Shipboard Duty is Usually A Year for Dental Officers But You Can't Depend on It

Monday, 11 September 10:15 PM

Dearest Eleanor,

          Hello my darling.  Here I am again.  This has been a busy day for me.  In addition to the men aboard this ship, I've been getting patients from another tied up nearby.  Worked all morning and most of the afternoon doing dentistry.  After dinner tonight, I saw the movie we had aboard.  The title, "They Live in Fear" with Otto Kruger and a mess of juniors.  Be sure to miss it.  So much for my routine of today.

          No Dear.  My bowels are OK.  In fact I'm as fat and healthy as can be.  I'm writing now on my cot because it's the only place that I can find now.  You asked so many questions and "no" is the answer to all of them.  I don't know where we are going next or when except that it's not back to the states.  I'll just have to ignore some of your questions because of censorship.  Shipboard duty is usually a year for dental officers, but you can't count on that either.  It all depends where you are and what you are doing at the time.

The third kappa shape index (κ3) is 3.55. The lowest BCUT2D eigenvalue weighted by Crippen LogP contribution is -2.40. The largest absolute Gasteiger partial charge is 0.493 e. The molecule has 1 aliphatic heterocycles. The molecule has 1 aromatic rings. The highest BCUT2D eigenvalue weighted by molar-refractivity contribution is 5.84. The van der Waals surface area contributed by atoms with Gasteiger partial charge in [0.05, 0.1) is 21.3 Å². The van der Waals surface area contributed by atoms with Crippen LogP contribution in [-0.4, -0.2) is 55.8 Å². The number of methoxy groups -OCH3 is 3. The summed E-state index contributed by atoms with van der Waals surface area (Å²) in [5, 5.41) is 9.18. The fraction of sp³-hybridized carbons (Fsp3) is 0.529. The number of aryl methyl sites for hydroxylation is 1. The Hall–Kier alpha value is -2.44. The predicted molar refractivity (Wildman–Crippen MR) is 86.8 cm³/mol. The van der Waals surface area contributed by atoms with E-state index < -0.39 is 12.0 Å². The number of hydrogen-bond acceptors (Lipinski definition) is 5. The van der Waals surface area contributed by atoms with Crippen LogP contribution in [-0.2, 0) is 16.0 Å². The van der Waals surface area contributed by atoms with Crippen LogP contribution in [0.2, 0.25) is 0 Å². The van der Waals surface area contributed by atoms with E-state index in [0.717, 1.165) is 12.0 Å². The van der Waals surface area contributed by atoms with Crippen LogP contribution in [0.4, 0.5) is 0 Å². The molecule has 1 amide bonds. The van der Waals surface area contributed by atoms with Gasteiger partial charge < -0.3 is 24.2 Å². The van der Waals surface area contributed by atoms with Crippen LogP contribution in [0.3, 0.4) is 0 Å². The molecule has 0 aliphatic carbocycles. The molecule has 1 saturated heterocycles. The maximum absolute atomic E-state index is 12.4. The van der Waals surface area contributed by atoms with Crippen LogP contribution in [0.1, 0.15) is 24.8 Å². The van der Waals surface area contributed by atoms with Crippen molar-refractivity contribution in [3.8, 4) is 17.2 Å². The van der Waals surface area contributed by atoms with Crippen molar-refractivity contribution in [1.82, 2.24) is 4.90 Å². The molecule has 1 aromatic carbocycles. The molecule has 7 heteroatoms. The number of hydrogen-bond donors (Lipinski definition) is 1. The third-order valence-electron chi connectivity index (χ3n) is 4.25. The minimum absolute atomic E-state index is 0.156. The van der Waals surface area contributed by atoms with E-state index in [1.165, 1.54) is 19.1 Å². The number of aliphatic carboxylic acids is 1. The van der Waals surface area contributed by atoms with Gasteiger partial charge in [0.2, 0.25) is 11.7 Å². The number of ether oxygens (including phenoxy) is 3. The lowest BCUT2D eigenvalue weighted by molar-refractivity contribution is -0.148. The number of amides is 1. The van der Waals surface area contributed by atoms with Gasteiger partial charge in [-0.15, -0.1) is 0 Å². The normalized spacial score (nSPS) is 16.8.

By the way, Jimmy told me McPherson had been stationed where he is for about four months and then requested duty further south and got it.  That is the only change one can get for the asking.  Bet I keep quiet.  Also that questionnaire had nothing to do with my present duty.

          Look dear, don't you think you are making a mistake staying away from those meetings?  Seeing people and doing things is what you need.  Think it over.  It is 10:35 and I do want to write to Linda also.

          Do you remember that week at Lake Arrowhead in July of '34?  After this war is over let's go back there and relive that week.  Is it a date?

          Good night my darling and pleasant dreams.



Lt. (j.g.) G. Steingart
U.S.S. Ocelot
F.P.O. San Francisco